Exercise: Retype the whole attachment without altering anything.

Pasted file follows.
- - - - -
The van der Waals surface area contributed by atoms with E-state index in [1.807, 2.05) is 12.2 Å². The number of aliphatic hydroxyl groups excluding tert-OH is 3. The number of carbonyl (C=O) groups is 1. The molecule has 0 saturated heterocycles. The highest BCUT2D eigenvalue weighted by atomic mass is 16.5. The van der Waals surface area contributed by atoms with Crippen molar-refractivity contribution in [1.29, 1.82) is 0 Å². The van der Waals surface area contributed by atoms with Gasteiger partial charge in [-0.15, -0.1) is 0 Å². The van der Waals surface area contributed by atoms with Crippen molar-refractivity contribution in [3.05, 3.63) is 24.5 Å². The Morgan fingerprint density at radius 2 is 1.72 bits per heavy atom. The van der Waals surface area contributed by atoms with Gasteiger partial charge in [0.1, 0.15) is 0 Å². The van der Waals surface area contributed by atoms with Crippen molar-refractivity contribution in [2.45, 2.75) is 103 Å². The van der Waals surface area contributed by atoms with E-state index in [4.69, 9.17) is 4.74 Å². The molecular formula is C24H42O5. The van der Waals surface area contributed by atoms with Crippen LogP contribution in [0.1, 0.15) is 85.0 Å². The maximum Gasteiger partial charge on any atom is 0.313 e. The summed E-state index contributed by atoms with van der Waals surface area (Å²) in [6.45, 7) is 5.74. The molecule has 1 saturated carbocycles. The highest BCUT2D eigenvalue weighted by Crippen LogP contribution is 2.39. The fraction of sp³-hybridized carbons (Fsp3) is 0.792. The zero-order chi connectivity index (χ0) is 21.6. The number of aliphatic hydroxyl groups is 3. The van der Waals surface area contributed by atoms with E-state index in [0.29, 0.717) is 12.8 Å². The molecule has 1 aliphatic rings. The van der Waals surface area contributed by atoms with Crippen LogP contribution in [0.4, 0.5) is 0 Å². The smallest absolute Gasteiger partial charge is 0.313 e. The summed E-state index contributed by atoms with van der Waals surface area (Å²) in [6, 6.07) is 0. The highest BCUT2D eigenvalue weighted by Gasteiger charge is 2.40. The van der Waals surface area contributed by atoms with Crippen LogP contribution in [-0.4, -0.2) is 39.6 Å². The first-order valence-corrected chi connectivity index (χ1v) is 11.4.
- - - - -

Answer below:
The van der Waals surface area contributed by atoms with E-state index in [1.807, 2.05) is 12.2 Å². The number of aliphatic hydroxyl groups excluding tert-OH is 3. The number of carbonyl (C=O) groups is 1. The molecule has 0 saturated heterocycles. The highest BCUT2D eigenvalue weighted by atomic mass is 16.5. The van der Waals surface area contributed by atoms with Crippen molar-refractivity contribution in [1.29, 1.82) is 0 Å². The van der Waals surface area contributed by atoms with Gasteiger partial charge in [-0.15, -0.1) is 0 Å². The van der Waals surface area contributed by atoms with Crippen molar-refractivity contribution in [3.05, 3.63) is 24.5 Å². The Morgan fingerprint density at radius 2 is 1.72 bits per heavy atom. The van der Waals surface area contributed by atoms with Gasteiger partial charge in [0.1, 0.15) is 0 Å². The van der Waals surface area contributed by atoms with Crippen molar-refractivity contribution in [2.45, 2.75) is 103 Å². The van der Waals surface area contributed by atoms with E-state index in [4.69, 9.17) is 4.74 Å². The molecular formula is C24H42O5. The van der Waals surface area contributed by atoms with Crippen LogP contribution in [0.1, 0.15) is 85.0 Å². The maximum Gasteiger partial charge on any atom is 0.313 e. The summed E-state index contributed by atoms with van der Waals surface area (Å²) in [6.45, 7) is 5.74. The molecule has 1 saturated carbocycles. The highest BCUT2D eigenvalue weighted by Crippen LogP contribution is 2.39. The fraction of sp³-hybridized carbons (Fsp3) is 0.792. The zero-order chi connectivity index (χ0) is 21.6. The number of aliphatic hydroxyl groups is 3. The van der Waals surface area contributed by atoms with E-state index in [0.29, 0.717) is 12.8 Å². The molecule has 1 aliphatic rings. The van der Waals surface area contributed by atoms with Crippen LogP contribution in [0.4, 0.5) is 0 Å². The smallest absolute Gasteiger partial charge is 0.313 e. The summed E-state index contributed by atoms with van der Waals surface area (Å²) in [6, 6.07) is 0. The highest BCUT2D eigenvalue weighted by Gasteiger charge is 2.40. The van der Waals surface area contributed by atoms with Crippen LogP contribution in [-0.4, -0.2) is 39.6 Å². The first-order valence-corrected chi connectivity index (χ1v) is 11.4.